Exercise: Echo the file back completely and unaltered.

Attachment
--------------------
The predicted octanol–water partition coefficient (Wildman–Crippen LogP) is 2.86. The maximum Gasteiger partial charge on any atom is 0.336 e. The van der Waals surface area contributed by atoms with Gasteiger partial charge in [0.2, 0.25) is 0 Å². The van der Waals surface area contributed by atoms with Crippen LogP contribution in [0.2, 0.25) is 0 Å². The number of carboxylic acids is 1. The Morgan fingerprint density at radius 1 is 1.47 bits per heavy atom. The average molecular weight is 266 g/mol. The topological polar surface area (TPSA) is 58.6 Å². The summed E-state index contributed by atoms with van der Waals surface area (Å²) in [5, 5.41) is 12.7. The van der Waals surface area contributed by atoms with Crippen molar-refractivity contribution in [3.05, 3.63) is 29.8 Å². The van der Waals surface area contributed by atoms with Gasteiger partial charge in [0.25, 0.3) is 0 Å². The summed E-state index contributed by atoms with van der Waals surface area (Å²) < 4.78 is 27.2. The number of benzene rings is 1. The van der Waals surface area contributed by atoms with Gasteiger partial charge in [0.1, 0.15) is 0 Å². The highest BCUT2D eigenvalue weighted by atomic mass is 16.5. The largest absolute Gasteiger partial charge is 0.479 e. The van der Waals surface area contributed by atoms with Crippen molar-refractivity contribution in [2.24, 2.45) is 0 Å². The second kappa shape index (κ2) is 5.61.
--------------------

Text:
The predicted octanol–water partition coefficient (Wildman–Crippen LogP) is 2.86. The maximum Gasteiger partial charge on any atom is 0.336 e. The van der Waals surface area contributed by atoms with Gasteiger partial charge in [0.2, 0.25) is 0 Å². The van der Waals surface area contributed by atoms with Crippen LogP contribution in [0.2, 0.25) is 0 Å². The number of carboxylic acids is 1. The Morgan fingerprint density at radius 1 is 1.47 bits per heavy atom. The average molecular weight is 266 g/mol. The topological polar surface area (TPSA) is 58.6 Å². The summed E-state index contributed by atoms with van der Waals surface area (Å²) in [5, 5.41) is 12.7. The van der Waals surface area contributed by atoms with Crippen molar-refractivity contribution in [3.05, 3.63) is 29.8 Å². The van der Waals surface area contributed by atoms with Gasteiger partial charge in [0.25, 0.3) is 0 Å². The summed E-state index contributed by atoms with van der Waals surface area (Å²) < 4.78 is 27.2. The number of benzene rings is 1. The van der Waals surface area contributed by atoms with Gasteiger partial charge in [0.1, 0.15) is 0 Å². The highest BCUT2D eigenvalue weighted by atomic mass is 16.5. The largest absolute Gasteiger partial charge is 0.479 e. The van der Waals surface area contributed by atoms with Crippen molar-refractivity contribution in [2.24, 2.45) is 0 Å². The second kappa shape index (κ2) is 5.61.